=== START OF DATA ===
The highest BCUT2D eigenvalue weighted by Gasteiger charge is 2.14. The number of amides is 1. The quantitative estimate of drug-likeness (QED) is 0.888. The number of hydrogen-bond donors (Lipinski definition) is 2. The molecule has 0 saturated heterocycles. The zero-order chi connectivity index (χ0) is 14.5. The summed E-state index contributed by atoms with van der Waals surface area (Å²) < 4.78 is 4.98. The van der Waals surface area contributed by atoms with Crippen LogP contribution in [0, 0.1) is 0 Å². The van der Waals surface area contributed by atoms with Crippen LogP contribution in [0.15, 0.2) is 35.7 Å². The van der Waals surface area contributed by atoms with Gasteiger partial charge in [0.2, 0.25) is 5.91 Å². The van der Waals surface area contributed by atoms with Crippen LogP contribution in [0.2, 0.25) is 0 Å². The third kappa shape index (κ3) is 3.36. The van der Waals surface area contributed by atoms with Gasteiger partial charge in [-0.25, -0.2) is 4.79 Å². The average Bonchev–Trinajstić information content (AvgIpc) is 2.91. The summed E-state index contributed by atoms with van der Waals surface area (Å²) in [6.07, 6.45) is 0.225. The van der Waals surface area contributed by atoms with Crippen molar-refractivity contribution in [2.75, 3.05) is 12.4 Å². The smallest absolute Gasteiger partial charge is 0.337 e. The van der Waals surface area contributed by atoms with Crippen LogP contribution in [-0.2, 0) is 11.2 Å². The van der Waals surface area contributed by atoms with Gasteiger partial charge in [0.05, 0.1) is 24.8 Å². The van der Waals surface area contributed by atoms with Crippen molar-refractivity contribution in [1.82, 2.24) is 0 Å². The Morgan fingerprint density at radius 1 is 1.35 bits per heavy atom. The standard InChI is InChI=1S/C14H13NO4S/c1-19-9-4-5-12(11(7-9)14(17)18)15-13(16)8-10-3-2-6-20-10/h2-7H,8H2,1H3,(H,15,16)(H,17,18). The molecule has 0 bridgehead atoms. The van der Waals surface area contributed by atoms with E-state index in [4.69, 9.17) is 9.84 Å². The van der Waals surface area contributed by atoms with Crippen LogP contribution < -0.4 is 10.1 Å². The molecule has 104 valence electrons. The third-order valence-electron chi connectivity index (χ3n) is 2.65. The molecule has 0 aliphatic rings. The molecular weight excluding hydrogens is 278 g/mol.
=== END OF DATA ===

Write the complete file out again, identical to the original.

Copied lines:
The highest BCUT2D eigenvalue weighted by Gasteiger charge is 2.14. The number of amides is 1. The quantitative estimate of drug-likeness (QED) is 0.888. The number of hydrogen-bond donors (Lipinski definition) is 2. The molecule has 0 saturated heterocycles. The zero-order chi connectivity index (χ0) is 14.5. The summed E-state index contributed by atoms with van der Waals surface area (Å²) < 4.78 is 4.98. The van der Waals surface area contributed by atoms with Crippen LogP contribution in [0, 0.1) is 0 Å². The van der Waals surface area contributed by atoms with Crippen LogP contribution in [0.15, 0.2) is 35.7 Å². The van der Waals surface area contributed by atoms with Gasteiger partial charge in [0.2, 0.25) is 5.91 Å². The van der Waals surface area contributed by atoms with Crippen LogP contribution in [0.2, 0.25) is 0 Å². The third kappa shape index (κ3) is 3.36. The van der Waals surface area contributed by atoms with Gasteiger partial charge in [-0.25, -0.2) is 4.79 Å². The average Bonchev–Trinajstić information content (AvgIpc) is 2.91. The summed E-state index contributed by atoms with van der Waals surface area (Å²) in [6.07, 6.45) is 0.225. The van der Waals surface area contributed by atoms with Crippen molar-refractivity contribution in [2.75, 3.05) is 12.4 Å². The smallest absolute Gasteiger partial charge is 0.337 e. The van der Waals surface area contributed by atoms with Crippen LogP contribution in [-0.2, 0) is 11.2 Å². The van der Waals surface area contributed by atoms with Gasteiger partial charge in [0.05, 0.1) is 24.8 Å². The van der Waals surface area contributed by atoms with Crippen molar-refractivity contribution in [1.82, 2.24) is 0 Å². The Morgan fingerprint density at radius 1 is 1.35 bits per heavy atom. The standard InChI is InChI=1S/C14H13NO4S/c1-19-9-4-5-12(11(7-9)14(17)18)15-13(16)8-10-3-2-6-20-10/h2-7H,8H2,1H3,(H,15,16)(H,17,18). The molecule has 0 bridgehead atoms. The van der Waals surface area contributed by atoms with E-state index in [4.69, 9.17) is 9.84 Å². The van der Waals surface area contributed by atoms with Crippen LogP contribution < -0.4 is 10.1 Å². The molecule has 104 valence electrons. The third-order valence-electron chi connectivity index (χ3n) is 2.65. The molecule has 0 aliphatic rings. The molecular weight excluding hydrogens is 278 g/mol.